Haibike Xduro AllMtn RX Review

MTBR_Saris

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Haibike-Xduro-All-Mountain-RX-2.jpg


I had the opportunity to ride the Haibike Xduro All Mtn in Colorado a few months ago. It was my first time riding an ebike on trails (all though I have since ridden a few more for work) and it was a blast.

Normally a 40 mile ride with 5k worth of climbing would have been a big day for me, but with the e-mtb is was more than doable. It also made it possible for our group of different riding abilities to stay together.

Now for the bad. The bike. After riding it, I still don't understand why Haibike gave the Xduro ALL MOUNTAIN a 68 degree headtube angle. It felt so sketchy on the descents. The super short top tube didn't help things either. The other things that bothered me were suspension, cable routing, and the lack of quad piston brakes.
 
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uhoh7

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Sounds like you were upset at the head tube angle before you saw the bike :) But the conversation with designers was interesting. I test rode the sduro version RC, and it was quiet and very comfortable on the easy ride I tried. I ordered the sduro all mtn plus, which is supposed to arrive shortly. I'm hoping the + tires will smooth the handling, we will see :)

But there are already many choices for FS e-bikes in USA.

Cube, especially, has many high reviews for the 140 stereo. KTM is there also, and iZIP.. and Bulls. So at least 5 serious makers here, and many more in the wings. :)

As more e-mtbs appear the reviews will also become more informed. Right now, I trust most the ride reports from "normal riders" riding various bikes and comparing. :)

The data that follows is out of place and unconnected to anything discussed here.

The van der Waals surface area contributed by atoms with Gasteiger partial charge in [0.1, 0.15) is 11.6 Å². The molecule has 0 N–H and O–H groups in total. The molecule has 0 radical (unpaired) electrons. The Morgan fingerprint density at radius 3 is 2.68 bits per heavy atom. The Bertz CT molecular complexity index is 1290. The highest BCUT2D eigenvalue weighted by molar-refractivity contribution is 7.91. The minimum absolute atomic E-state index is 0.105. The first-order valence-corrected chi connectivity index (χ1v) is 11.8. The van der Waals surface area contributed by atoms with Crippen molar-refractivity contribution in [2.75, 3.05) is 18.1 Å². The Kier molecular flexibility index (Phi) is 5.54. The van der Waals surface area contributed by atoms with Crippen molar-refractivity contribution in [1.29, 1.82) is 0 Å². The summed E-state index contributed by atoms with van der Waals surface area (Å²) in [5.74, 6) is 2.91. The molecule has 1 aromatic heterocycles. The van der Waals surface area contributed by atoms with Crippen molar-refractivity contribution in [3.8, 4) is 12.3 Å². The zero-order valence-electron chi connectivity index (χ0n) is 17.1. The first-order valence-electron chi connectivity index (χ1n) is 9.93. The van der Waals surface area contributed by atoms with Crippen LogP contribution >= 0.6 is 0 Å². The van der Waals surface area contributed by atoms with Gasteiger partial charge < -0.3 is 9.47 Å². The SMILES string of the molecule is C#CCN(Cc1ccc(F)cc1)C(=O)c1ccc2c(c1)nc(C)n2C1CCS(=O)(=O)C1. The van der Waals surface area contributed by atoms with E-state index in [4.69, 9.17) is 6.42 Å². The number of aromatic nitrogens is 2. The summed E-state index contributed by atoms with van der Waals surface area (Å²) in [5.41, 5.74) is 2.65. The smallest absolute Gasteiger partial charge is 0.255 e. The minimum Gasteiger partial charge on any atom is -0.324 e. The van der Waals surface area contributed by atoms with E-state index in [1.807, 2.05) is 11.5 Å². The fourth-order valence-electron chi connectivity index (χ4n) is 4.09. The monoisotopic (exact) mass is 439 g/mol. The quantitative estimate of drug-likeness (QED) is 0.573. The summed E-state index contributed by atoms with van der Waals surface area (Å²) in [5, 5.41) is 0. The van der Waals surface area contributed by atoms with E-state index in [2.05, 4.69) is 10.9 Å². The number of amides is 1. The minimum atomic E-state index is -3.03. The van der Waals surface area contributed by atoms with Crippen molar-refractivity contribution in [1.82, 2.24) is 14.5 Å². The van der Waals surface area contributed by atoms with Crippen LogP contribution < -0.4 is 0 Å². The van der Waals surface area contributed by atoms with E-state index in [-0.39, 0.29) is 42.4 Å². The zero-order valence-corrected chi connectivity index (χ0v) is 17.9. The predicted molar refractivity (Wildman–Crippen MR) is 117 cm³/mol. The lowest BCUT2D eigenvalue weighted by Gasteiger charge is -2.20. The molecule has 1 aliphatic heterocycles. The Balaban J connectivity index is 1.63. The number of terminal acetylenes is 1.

PS If cross-country bikes have HTAs of 71ish and DH 66ish, is Haibike so far off on an all mountain with 68?
 

Martin.au

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I don't think XC bikes have run 71 as common for a while. I think most XC bikes (Scott Scale for example) are running 69-70.

Which is amusingly enough the head angle of my 2005, 5.5" "All Mountain" bike.

Times have changed. :D
 
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MTBR_Saris

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When I was assigned to the Haibike Press Trip, I was not told what I'd be riding. I assumed they'd be launching a new model, but the event was more about getting press to see what these e-bikes were about. I had no idea what the geometry of the bike I rode was until I got home and started writing my review.

Modern Downhill bikes have headtube angles around 63 degrees. Your EWS race bikes like the Giant Reign come in about 65. A 150mm travel bike like the Bronson should sit around ~66 degrees.

A 68 degree HA? That's modern XC race bike geometry. I just dida story on this. There are a few hold outs, like the Orbea Oiz, but expect to see all new XC bikes launched in the next year or two get slacker.

The one "all mountain" bike I've tested with similar geo to the Haibike Xduro is the Breezer Repack (same HA, 160mm travel) and again, it felt sketchy.For your average novice to intermediate rider, these steep geometries work really well as they make the bike easier to climb and corner. Start to go faster and.....

Of course, HA is just a number. It's the relation ship between HA, rake, front-center, wheelbase, etc...that ultimately determine a bikes handling. Since riding the Xduro, I've had the opportunity to ride some additional e-bikes (some of which have not been released in the US) and my opinion is unchanged.
 
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Walt

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Typical modern XC bike: ~68 degrees
Typical modern longer travel "trail" bike: ~66 degrees
Typical modern DH bike: ~61-64 degrees

This is broadly applicable across wheelsizes now that fork offsets are usually adjusted to deal with steering trail changes.

 
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